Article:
The rocking motion of the apex (apical rocking) can be quantified by TDI by measuring the transverse motion of the LV apex perpendicular to the LV long axis. This index is clinically feasible, reproducible, and has predictive value for response and long-term survival following CRT [18]. Furthermore, the time from QRS onset to peak systolic velocity can be measured by TDI imaging at the level of different basal and mid-LV segments: the time difference between peak contraction of opposite segments is an index for LV dyssynchrony. Contraction delay between the basal septum and the basal lateral wall in the apical four-chamber view is usually considered, but this index can be measured from multiple apical views in up to 12 segments. Moreover, TDI-derived longitudinal strain and strain-rate imaging allows LV dyssynchrony evaluation by measuring the time delay between peak systolic strain rate [19]. The Predictors of Response to CT (PROSPECT) trial demonstrated a low sensitivity and specificity of echocardiographic TDI markers of LV dyssynchrony for predicting response to CRT [20]. The TDI markers indeed show low feasibility and reproducibility. In particular, in advanced DCM patients with extended areas of akinesis, identifying systolic contraction timing and measurements of TDI parameters are particularly problematic and can be misleading, as it is impossible to discriminate passive from active myocardial movements.

New echocardiographic techniques not included in the PROSPECT trial involve speckle-tracking strain evaluation and 3D echocardiography, even if the temporal resolution of these techniques is relatively low and inferior compared with TDI [21, 22].

LV dyssynchrony with speckle-tracking strain analysis (Fig. 6.3) is calculated as the time difference in peak strain values (radial and circumferential in the short-axis plane, longitudinal and transverse in the long-axis plane) between opposing segments (most frequently between the anteroseptal and posterolateral wall) [21]. Longitudinal and radial strain parameters appear to be more reproducible and accurate for quantifying LV mechanical dyssynchrony [21, 23]. In the prospective multicenter Speckle Tracking and Resynchronization (STAR) study [24], radial and transverse LV strains were both significantly associated with EF response and long-term outcome (death, heart transplant, LV assist device) after CRT. Lack of baseline radial or transverse LV dyssynchrony (defined as ≥130 ms opposing wall delay) appeared to be a marker of adverse prognosis following CRT [24].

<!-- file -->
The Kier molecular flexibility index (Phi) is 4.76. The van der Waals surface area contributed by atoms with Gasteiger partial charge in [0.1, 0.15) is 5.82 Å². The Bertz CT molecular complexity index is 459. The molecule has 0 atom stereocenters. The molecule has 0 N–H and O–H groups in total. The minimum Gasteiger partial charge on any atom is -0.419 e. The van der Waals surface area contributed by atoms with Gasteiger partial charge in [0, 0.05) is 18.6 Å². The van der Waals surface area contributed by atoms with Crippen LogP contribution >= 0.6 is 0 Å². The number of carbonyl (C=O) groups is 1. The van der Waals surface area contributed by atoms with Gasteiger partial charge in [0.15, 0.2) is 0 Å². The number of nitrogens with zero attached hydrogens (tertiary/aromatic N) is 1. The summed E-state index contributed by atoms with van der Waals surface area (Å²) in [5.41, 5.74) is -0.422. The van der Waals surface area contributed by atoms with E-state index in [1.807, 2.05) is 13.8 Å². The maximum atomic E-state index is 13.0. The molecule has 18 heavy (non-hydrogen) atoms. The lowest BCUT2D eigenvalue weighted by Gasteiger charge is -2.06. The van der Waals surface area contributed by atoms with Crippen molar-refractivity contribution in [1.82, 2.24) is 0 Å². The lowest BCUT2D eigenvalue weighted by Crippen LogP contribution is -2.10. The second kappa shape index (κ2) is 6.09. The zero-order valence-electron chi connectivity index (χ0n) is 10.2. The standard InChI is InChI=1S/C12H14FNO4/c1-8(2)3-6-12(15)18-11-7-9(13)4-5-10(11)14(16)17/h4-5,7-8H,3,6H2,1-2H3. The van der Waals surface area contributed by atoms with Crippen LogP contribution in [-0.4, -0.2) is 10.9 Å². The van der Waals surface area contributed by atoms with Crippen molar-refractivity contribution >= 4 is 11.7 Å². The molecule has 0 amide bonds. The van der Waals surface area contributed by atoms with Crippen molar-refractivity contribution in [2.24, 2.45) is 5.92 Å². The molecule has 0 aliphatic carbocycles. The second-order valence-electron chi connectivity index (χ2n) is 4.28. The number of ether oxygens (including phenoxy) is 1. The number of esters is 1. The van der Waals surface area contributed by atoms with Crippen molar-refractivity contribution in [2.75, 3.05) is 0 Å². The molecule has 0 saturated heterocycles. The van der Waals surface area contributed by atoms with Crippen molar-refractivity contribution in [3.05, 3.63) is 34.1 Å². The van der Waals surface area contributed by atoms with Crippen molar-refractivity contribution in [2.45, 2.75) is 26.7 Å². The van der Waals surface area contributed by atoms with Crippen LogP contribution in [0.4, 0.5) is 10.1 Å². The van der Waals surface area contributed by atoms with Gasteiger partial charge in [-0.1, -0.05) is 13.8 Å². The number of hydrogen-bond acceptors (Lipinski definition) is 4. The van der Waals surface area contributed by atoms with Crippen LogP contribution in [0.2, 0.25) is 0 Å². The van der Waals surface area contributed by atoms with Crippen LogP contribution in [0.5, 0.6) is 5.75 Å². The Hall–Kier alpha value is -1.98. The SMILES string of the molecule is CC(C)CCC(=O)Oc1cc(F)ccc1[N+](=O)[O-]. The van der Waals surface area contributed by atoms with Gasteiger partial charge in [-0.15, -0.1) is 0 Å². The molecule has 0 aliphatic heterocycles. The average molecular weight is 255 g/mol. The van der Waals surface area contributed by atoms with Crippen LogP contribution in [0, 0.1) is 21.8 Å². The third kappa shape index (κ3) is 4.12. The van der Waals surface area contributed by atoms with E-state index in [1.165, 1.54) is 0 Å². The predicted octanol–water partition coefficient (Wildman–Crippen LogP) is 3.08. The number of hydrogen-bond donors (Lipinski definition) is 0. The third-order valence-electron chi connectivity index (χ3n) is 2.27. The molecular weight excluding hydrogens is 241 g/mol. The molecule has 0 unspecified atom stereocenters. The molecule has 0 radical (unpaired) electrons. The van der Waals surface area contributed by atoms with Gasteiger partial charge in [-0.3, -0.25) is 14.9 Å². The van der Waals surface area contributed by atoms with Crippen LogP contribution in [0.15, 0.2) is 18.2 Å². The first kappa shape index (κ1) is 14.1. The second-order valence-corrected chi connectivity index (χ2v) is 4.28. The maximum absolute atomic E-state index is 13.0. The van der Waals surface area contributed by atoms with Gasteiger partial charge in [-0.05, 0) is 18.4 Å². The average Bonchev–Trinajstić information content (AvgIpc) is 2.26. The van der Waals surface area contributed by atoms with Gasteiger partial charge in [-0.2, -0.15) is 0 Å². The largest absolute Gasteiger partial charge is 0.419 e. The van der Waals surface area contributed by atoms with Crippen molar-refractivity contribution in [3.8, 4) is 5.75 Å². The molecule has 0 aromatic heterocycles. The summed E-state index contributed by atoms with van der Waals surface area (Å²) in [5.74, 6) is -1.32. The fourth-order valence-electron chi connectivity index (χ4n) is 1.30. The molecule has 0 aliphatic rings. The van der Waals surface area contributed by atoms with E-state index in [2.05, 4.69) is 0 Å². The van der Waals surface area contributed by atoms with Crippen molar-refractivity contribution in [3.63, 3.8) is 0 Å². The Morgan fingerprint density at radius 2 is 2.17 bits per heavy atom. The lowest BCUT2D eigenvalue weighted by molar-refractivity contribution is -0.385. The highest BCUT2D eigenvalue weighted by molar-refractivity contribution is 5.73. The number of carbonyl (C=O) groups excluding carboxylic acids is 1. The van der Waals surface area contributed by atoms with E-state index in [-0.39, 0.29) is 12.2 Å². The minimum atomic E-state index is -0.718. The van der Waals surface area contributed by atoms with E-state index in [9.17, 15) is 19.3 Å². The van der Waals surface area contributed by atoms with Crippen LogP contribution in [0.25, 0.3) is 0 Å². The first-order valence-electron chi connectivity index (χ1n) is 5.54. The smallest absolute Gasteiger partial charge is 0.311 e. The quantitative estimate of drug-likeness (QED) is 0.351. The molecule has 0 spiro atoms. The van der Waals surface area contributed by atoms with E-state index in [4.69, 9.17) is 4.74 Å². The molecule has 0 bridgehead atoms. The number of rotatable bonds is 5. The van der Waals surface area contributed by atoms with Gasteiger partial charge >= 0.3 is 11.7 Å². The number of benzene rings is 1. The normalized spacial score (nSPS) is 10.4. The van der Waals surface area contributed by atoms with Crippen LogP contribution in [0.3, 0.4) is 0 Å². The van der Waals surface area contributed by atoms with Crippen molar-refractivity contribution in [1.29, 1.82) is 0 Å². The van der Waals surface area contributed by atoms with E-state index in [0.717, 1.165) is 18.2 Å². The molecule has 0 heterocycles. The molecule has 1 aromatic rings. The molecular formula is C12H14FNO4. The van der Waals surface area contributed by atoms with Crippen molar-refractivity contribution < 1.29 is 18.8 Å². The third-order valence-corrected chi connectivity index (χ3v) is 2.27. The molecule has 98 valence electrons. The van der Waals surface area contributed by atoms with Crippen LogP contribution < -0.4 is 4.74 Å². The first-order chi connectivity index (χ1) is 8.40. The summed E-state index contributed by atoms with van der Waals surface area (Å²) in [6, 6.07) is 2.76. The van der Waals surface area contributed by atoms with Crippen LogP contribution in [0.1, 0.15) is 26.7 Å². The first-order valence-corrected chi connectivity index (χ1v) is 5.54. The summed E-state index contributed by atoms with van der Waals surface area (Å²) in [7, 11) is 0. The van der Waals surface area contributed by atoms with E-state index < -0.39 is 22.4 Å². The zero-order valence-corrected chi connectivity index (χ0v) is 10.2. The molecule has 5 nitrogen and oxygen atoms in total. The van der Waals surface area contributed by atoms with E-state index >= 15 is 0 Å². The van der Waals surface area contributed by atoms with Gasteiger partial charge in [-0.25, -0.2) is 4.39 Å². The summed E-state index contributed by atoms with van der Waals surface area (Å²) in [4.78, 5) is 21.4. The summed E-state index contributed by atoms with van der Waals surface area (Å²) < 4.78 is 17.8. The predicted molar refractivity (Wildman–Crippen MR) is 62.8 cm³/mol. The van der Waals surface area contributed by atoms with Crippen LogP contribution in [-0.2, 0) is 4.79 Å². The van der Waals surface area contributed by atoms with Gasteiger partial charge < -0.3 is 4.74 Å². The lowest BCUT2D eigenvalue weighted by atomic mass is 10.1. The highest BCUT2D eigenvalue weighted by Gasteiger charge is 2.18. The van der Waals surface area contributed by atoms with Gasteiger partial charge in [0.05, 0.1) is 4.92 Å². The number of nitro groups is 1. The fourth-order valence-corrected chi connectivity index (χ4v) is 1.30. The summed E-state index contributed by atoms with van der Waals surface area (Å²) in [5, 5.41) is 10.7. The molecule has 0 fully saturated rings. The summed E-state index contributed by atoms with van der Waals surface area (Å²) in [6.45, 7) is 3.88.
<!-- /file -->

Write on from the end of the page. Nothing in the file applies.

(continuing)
Fig. 6.3
Evaluation of left ventricular (LV) dyssynchrony with 2D speckle-tracking strain analysis calculated as the time difference in peak circumferential strain between opposing segments (mid-inferoseptal and mid-anterolateral wall) in the short-axis plane. In this case of advanced dilated cardiomyopathy (DCM), there was significant LV dyssynchrony (130 ms). MA mid anterior, MAL mid anterolateral, MAS mid anteroseptal, MI mid inferior, MIL mid inferolateral, MIS mid inferoseptal

Furthermore, 3D echocardiography has emerged as a novel technique for dyssynchrony quantification based on analysis of volume variations of each segment in the same cardiac cycle: if the contraction is dyssynchronous, there is dispersion in the time each segment takes to reach its minimum volume. The 3D systolic dyssynchrony index is defined as the standard deviation of the time to minimum systolic regional volume using a 16-segment model (Fig. 6.4). A cutoff value of systolic dyssynchrony index ≥5.6 % has been proposed to predict response to CRT [25]. More recently, 3D speckle-tracking imaging has emerged for calculating LV dyssynchrony by assessing myocardial deformation within the LV 3D full volume [26]. With this technique, the maximal opposing wall delay and the standard deviation of time to peak (radial) strain of 16 LV segments are derived as LV dyssynchrony indices. HF patients show higher 3D dyssynchrony indices compared with normal individuals; moreover, in patients who underwent CRT, 3D imaging demonstrated effective LV resynchronization with considerably improved systolic function [26].


Fig. 6.4
Quantification of left ventricular (LV) dyssynchrony by 3D echocardiography: the systolic dyssynchrony index (defined as the standard deviation of the time to minimum systolic regional volume using a 16-segment model) was 10.49 % in this patient, indicating significant LV dyssynchrony

Larger studies are needed to determine the best LV mechanical dyssynchrony echocardiographic parameter for predicting CRT response and long-term survival. Moreover, besides LV mechanical dyssynchrony, it seems important to use advanced imaging to evaluate other aspects to maximize response to CRT, including detecting necrotic tissue, presence of viability, and availability of coronary veins for optimal LV lead position [27]. Echocardiography might play a role in identifying the optimal site for LV pacing, first by detecting the myocardial area of latest mechanical activation (in particular, by 2D and 3D speckle-tracking imaging) [28

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Mar 14, 2016 | Posted by in CARDIOVASCULAR IMAGING | Comments Off on Advanced Echocardiographic Technologies in Dilated Cardiomyopathy